Alimony and Divorce
For tax purposes, payments from one spouse to the other will be classified as alimony if they fit within the tax code's definition of alimony and separate maintenance payments under I.R.C. § 71 (hereinafter referred to as “alimony”). Such payments are classified as alimony regardless of the intent of the payor and payee spouses, unless the divorce or separation agreement specifies that the payment is not intended to be deductible alimony. Unlike most other classes of transactions-where the IRS often ignores the taxpayer's characterization of a transaction in favor of the substance of the transaction-divorcing spouses have the ability to specify that a transaction otherwise satisfying the definition of alimony will not be treated as alimony for tax purposes. For any divorce or separation instrument executed before 2019, alimony payments are deductible by the payor spouse and included into income by the payee spouse; for any divorce or separation instrument executed after 2018, alimony payments are neither deductible by the payor nor includible in the income of the payee. The change is effective for any divorce or separation instrument executed after December 31, 2018, or for any divorce or separation instrument executed on or before December 31, 2018, and modified after that date, if the modification expressly provides that the amendments made by this amendment apply to the modification. There has been no change in the treatment of child support payments, which are not deductible or includible in income by the recipient. Further, property settlements are not alimony payments and are not deductible or includible in income. Rather, they are a division of property belonging to the parties.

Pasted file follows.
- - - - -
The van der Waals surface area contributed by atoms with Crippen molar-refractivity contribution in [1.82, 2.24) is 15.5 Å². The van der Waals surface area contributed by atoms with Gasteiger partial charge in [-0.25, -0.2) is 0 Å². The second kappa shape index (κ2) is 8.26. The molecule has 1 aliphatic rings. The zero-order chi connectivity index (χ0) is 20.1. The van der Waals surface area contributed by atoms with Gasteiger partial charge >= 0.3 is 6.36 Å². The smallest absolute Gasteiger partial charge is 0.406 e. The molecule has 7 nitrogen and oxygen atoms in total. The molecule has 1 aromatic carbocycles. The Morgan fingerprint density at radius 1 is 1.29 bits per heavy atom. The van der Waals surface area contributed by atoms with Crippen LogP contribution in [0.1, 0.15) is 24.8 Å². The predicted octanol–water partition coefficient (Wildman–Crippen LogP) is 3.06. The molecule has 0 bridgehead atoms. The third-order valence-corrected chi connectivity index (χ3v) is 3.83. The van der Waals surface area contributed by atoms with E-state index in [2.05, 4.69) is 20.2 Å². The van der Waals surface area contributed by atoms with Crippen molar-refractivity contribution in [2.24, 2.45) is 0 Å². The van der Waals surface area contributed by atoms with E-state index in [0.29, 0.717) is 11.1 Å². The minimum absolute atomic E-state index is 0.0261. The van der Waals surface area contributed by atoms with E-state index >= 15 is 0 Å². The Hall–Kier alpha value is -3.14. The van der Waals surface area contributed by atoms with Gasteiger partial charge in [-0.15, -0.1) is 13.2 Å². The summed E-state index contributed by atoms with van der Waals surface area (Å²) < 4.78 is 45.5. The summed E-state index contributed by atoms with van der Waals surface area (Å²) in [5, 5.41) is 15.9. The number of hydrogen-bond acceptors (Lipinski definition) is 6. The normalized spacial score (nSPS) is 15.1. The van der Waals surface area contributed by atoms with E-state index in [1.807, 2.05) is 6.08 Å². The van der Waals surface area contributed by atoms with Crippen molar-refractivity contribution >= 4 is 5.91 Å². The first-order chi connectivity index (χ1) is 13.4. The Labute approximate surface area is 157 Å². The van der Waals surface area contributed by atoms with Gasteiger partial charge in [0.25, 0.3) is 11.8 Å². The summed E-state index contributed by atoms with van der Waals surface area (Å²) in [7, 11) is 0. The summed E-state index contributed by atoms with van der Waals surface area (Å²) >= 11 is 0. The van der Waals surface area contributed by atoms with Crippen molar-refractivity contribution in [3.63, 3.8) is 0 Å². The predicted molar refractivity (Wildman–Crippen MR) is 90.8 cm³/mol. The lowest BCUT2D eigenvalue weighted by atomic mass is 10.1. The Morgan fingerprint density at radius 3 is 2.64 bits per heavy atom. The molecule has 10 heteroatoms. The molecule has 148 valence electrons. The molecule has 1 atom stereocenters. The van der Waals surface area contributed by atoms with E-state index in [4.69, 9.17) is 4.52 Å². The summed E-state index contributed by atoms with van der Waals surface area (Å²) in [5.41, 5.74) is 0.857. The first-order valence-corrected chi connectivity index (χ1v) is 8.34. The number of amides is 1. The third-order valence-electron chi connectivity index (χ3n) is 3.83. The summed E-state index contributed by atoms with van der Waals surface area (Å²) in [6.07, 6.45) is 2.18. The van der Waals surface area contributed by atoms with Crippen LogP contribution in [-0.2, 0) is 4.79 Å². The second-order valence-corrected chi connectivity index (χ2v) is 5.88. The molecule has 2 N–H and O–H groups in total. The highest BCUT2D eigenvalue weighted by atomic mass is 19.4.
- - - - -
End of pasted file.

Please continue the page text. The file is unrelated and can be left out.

Mertens Law of Federal Income Taxation
St. Paul, MN
William Byrnes, Christopher Sove & Jason A. Fiske,
Alimony and Divorce,
Mertens L. Fed. Income Tax'n
Available at: https://scholarship.law.tamu.edu/facscholar/1113